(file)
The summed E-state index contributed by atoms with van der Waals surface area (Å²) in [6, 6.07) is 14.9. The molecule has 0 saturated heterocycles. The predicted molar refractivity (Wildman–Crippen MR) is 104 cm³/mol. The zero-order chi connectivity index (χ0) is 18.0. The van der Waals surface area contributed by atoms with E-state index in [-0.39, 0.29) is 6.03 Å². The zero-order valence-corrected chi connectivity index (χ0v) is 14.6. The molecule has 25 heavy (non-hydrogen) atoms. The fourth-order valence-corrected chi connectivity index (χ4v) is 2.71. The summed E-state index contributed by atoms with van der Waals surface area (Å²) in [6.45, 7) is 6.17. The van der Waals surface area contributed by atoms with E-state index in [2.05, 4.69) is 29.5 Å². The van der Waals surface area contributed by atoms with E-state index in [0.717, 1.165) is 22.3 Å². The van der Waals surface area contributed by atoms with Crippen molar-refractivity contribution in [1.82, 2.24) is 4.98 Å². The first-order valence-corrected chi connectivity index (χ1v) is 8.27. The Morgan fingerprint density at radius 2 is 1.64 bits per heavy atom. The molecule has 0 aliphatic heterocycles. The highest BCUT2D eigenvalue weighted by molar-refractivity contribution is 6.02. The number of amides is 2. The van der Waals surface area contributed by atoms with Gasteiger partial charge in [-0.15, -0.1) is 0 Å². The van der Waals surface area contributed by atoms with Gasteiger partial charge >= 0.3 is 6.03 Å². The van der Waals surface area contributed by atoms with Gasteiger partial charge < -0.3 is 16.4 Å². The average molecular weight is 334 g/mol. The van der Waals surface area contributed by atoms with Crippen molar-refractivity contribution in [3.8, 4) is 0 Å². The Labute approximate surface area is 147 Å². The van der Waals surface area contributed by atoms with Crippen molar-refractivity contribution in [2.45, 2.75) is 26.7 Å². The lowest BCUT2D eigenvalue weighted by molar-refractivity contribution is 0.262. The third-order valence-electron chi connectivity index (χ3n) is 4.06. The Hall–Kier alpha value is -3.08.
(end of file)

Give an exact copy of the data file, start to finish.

The summed E-state index contributed by atoms with van der Waals surface area (Å²) in [6, 6.07) is 14.9. The molecule has 0 saturated heterocycles. The predicted molar refractivity (Wildman–Crippen MR) is 104 cm³/mol. The zero-order chi connectivity index (χ0) is 18.0. The van der Waals surface area contributed by atoms with E-state index in [-0.39, 0.29) is 6.03 Å². The zero-order valence-corrected chi connectivity index (χ0v) is 14.6. The molecule has 25 heavy (non-hydrogen) atoms. The fourth-order valence-corrected chi connectivity index (χ4v) is 2.71. The summed E-state index contributed by atoms with van der Waals surface area (Å²) in [6.45, 7) is 6.17. The van der Waals surface area contributed by atoms with E-state index in [2.05, 4.69) is 29.5 Å². The van der Waals surface area contributed by atoms with E-state index in [0.717, 1.165) is 22.3 Å². The van der Waals surface area contributed by atoms with Crippen molar-refractivity contribution in [1.82, 2.24) is 4.98 Å². The first-order valence-corrected chi connectivity index (χ1v) is 8.27. The Morgan fingerprint density at radius 2 is 1.64 bits per heavy atom. The molecule has 0 aliphatic heterocycles. The highest BCUT2D eigenvalue weighted by molar-refractivity contribution is 6.02. The number of amides is 2. The van der Waals surface area contributed by atoms with Gasteiger partial charge in [-0.15, -0.1) is 0 Å². The van der Waals surface area contributed by atoms with Gasteiger partial charge >= 0.3 is 6.03 Å². The van der Waals surface area contributed by atoms with Gasteiger partial charge < -0.3 is 16.4 Å². The average molecular weight is 334 g/mol. The van der Waals surface area contributed by atoms with Crippen molar-refractivity contribution in [3.8, 4) is 0 Å². The Labute approximate surface area is 147 Å². The van der Waals surface area contributed by atoms with Crippen molar-refractivity contribution in [2.45, 2.75) is 26.7 Å². The lowest BCUT2D eigenvalue weighted by molar-refractivity contribution is 0.262. The third-order valence-electron chi connectivity index (χ3n) is 4.06. The Hall–Kier alpha value is -3.08.